Bloomberg (October 15, 2015) "There is little intelligent discussion about the costs of too much regulation on the one hand, and the excesses of capitalism on the other. That is a shame, because both sides of those issues create real economic frictions with substantial societal costs ... The U.S. does a poor job in regulating industries to which it grants monopoly or oligopoly status ... and a very poor job of managing competition and adopting the needed standards to improve market efficiency."
Consider the following chart:
It raises the question of why prices for every major tech product and service have fallen, except cable and satellite television. The answer comes to us from Economics 101: it is a function of competition, of which there is very little in that industry. Add to that the cost in time and energy of switching providers; it's so aggravating to drop Comcast as your cable provider that a new service will spare you the pain and charge $5 to do it for you.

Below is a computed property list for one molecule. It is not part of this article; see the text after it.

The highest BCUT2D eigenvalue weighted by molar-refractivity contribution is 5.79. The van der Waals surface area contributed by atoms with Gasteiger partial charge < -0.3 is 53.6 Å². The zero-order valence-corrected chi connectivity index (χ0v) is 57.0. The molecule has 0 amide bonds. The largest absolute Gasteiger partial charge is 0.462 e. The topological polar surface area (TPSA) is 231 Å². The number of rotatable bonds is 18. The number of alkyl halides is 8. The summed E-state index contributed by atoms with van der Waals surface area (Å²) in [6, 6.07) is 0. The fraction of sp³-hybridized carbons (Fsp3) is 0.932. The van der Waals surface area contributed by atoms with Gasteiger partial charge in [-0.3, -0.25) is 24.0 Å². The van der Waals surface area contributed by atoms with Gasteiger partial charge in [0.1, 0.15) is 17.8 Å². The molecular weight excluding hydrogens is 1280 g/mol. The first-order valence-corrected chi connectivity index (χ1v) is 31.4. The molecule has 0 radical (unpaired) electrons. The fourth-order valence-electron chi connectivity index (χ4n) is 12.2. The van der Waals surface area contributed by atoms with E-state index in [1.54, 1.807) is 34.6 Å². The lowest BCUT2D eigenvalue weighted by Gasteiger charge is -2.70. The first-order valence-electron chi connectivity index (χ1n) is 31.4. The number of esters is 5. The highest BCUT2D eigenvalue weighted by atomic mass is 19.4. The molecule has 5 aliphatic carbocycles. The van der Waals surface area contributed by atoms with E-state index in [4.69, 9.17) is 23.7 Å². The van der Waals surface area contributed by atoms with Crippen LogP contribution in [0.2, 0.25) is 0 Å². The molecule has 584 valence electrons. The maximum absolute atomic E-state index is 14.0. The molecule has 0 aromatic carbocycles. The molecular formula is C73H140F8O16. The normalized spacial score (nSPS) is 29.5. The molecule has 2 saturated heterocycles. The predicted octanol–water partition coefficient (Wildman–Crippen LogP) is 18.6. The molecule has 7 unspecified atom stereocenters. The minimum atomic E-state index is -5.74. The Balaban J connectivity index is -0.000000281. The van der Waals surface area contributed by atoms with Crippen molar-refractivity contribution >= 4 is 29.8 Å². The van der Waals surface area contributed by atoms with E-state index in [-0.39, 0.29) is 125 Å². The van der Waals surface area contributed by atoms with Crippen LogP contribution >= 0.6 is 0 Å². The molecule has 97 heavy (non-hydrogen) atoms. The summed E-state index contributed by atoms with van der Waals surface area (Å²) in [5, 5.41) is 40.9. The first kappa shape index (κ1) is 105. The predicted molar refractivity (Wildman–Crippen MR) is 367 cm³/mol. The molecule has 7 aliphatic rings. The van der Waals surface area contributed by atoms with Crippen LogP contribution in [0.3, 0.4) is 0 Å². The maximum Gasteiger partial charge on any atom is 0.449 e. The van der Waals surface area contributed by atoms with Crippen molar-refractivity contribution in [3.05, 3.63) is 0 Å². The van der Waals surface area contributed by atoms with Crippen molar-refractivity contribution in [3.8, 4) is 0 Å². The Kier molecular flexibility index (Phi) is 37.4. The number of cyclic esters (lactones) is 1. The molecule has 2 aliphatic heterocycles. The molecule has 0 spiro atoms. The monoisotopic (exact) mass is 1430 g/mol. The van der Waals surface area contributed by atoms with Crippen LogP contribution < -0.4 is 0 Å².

Television services are just one example ... It seems impossible, however, to have a serious conversation about this as long as rich companies buy off elected officials who grant special tax breaks, dispensations and exemptions. You can pretty much name any intractable problem in the U.S. and trace it back to the money corrupting the political process.
(Comment) "And do we have the quality of US cable television to go along with the high price? Substandard. Very interesting case for breaking up the cable cartel.